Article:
How Often Should You Monitor Your Checking Account?

The vast majority of us have checking accounts, but how many of us can say we check them diligently? Actually, more than you might think. According to a study by Lexington Law, 66% of Americans check their accounts daily to weekly. But what about the remaining 44%? Are they missing a vital step in managing their financial health? And just how often should we be monitoring our checking accounts anyway?

How Often Should You Monitor Your Checking Account?

With our increasingly busy lives, regularly monitoring our checking accounts is a habit that’s easy to fall out of. We might give it a glance whenever we make a deposit or a withdrawal, but that’s about it. As it turns out, we might be missing a trick. Keeping a watchful eye on your checking account is the number one way of identifying and correcting irregularities, preventing fraudulent activity, and managing budgets.

But just how often should we be checking? According to investopedia.com, a good rule of thumb to apply is to check your account at least once a month. However, the more often you check, the better picture you’ll get of your account activity. Many people prefer to monitor their checking accounts weekly or even daily. Not only does this increase your chance of spotting any signs of unusual or fraudulent activity, but it also helps you keep a firm grip on your spending habits.

Why Should I Monitor My Checking Account?

Monitoring your checking account comes with multiple benefits, including:

Root Out Hidden Fees – Banks can be sneaky. If there’s money to be made, you can bet they’ll take advantage of the opportunity. Some of the fees they apply might catch you by surprise. Most are at least legitimate under the terms and conditions of the account’s policy. Others aren’t. As Best Cash Back Rewards Credit Card (bestcashbackrewardscreditcard.com/how-often-should-you-typically-monitor-your-checking-account/) notes, by checking your account regularly, you can keep a close eye on some of the more common fees that can be surreptitiously charged to your checking account. These can include overdraft fees, returned deposit items, stop payment fees, ATM fees, per check fees, check printing fees, and monthly maintenance fees. If you spot a fee that’s been applied in error, either in its entirety or in part, the sooner you raise it with your provider, the sooner you can ensure they don’t try to charge for it again. If the fees are legitimate but excessive, you might want to consider whether it’s worth switching accounts altogether.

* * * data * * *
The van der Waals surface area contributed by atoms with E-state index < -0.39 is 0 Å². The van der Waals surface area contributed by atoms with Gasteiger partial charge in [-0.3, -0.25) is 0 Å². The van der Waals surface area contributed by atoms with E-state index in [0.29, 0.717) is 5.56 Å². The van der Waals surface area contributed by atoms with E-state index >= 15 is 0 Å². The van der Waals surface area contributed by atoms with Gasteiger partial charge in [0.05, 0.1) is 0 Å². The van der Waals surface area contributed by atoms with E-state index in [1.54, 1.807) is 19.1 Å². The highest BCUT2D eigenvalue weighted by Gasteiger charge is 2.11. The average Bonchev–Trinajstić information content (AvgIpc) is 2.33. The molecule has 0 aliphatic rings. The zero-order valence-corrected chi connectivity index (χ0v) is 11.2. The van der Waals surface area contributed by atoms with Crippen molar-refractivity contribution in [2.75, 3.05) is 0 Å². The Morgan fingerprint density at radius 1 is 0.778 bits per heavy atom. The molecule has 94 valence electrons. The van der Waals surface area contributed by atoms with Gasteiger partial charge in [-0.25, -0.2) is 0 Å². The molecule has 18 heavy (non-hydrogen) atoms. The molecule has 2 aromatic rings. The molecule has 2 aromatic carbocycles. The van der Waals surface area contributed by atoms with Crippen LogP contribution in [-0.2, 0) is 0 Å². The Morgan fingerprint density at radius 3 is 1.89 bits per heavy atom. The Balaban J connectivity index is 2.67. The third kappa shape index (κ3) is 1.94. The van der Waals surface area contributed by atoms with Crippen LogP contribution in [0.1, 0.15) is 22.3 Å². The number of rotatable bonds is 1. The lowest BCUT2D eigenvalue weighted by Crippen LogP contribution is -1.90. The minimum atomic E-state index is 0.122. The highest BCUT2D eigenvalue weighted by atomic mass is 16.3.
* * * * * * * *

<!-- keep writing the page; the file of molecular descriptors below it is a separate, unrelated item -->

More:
Protect Yourself from Fraud – One of the primary reasons to monitor your checking account is to avoid fraud.

Checking your account regularly gives you the opportunity to ensure that personal details like your name, address, phone number, and email address are all correct and valid. Just as importantly, it lets you ensure that your password and username are still functional. Personal information like this is often targeted for identity theft and fraud. The more vigilant you are at checking the accuracy and security of your details, the more defended you are against criminal activity. Other than keeping on top of your personal information, it’s also vital to pay close attention to your purchase and transaction history. If you notice any unauthorized charges or suspicious activity, report it to your provider immediately. The sooner you identify and report fraudulent activity, the less out of pocket you’ll be.